As project managers, you need to change your leadership style based on the situation. The need for a situational style is more important in project management than in nearly any other business position. Commanding the six core strategies—directive, expert, consensus, engaging, coaching, and affiliative—allows you to build the style most appropriate for the conditions surrounding project.

  • Extreme Leadership: A Matter of Life and Death

    Leadership at any level of the company can save your business. It also saves lives. It could be your own life; it could be a stranger’s life. This opening or lunch keynote takes project management and leadership out of the mundane and safe work environment, inspiring your audience by seeing how leadership and good analysis shape and change lives.

  • Develop Your Inner Leader: Nine Leadership Traits

    One cornerstone of leadership is our personality traits. Project managers need to develop and hone nine core traits—accountability, ethics, inspiration, decisiveness, awareness, empathy, confidence, focus, and humility—to ensure they can lead our diverse work forces. This track session is a deep dive into these traits using a roundtable discussion format—the audience voices there opinion of what the trait is and the presenter moderates the discussion and gives guidance on what that means in a business setting.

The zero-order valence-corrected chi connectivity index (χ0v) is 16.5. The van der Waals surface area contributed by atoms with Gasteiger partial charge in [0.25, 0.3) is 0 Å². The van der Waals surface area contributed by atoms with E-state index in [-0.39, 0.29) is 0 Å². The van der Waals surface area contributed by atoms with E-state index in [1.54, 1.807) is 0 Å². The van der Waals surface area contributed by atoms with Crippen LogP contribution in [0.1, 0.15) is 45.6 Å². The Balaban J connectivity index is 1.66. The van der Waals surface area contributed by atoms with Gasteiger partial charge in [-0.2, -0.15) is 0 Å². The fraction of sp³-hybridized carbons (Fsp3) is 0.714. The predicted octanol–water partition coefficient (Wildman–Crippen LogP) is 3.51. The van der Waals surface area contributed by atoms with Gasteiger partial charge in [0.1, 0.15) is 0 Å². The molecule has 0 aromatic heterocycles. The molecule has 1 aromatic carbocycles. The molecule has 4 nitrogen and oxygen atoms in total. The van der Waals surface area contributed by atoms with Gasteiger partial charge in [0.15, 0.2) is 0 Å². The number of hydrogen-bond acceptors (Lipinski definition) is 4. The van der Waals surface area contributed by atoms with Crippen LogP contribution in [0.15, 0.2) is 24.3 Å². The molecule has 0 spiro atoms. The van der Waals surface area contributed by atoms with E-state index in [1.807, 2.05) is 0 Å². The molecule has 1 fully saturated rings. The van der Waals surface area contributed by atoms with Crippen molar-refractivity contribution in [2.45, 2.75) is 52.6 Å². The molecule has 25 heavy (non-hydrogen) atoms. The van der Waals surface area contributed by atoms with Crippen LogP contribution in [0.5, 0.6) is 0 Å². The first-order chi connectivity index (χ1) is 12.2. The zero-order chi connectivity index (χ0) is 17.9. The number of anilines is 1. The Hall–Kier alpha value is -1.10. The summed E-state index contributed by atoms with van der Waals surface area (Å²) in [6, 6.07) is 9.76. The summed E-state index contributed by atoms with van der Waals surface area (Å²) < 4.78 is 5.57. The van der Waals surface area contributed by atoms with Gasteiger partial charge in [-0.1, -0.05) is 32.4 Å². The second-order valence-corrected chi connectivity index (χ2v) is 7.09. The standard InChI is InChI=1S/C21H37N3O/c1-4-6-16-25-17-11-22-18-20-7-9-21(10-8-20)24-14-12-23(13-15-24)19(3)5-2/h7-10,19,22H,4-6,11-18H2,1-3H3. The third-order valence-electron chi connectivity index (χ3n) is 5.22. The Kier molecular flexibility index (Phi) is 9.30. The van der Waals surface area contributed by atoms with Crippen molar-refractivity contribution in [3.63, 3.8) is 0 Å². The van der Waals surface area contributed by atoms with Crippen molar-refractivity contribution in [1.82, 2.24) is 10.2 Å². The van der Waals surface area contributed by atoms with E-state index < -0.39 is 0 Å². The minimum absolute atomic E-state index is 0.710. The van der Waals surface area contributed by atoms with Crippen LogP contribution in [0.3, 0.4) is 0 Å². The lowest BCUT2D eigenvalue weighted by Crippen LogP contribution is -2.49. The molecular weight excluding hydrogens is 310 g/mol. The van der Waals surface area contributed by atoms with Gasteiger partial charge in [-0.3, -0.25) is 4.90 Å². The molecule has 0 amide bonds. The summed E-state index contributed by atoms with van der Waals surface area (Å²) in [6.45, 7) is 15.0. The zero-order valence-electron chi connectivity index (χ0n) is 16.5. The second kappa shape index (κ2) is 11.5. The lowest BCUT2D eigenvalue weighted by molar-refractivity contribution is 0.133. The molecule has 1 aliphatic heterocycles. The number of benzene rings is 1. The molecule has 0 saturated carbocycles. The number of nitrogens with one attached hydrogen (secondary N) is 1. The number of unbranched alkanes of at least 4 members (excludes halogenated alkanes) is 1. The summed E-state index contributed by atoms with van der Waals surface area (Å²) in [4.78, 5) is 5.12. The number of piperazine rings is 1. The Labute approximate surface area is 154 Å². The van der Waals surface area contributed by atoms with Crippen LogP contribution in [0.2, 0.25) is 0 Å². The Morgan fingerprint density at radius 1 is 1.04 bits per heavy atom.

Leave a comment

Filling Execution Gaps

Available Worldwide

Filling Exectution Gaps cover

Filling Execution Gaps is available worldwide. Below are some options.


PG DirectLogo
Limited Time Price $20.99
Amazon logo
Book or Kindle
Flag of the United States Canadian Flag Flag of the United Kingdom Irish Flag Deutsche Flagge
Drapeau Français Bandiera Italiana PRC flag
Japanese flag
Bandera de España
Flag of India
Bandera de México
Bandeira do Brasil
Flag of Australia
Vlag van Nederland
DeG Press Logo
Barnes and Noble Logo
Books a Million Logo
Booktopia Logo
Worldwide: Many other
book sellers worldwide.

Rescue The Problem Project

Internationally acclaimed

Image of RPP

For a signed and personalized copy in the US visit the our eCommerce website.

Amazon logo
Buy it in the United States Buy it in Canada Buy it in the United Kingdom
Buy it in Ireland Buy it in Germany Buy it in France
Buy it in Italy Buy it in the PRC
Buy it in Japan
Book sellers worldwide.

Upcoming Events

Other's References

More Info on Project Recovery

Tell me More!

Please send me more information
on fixing a failing project.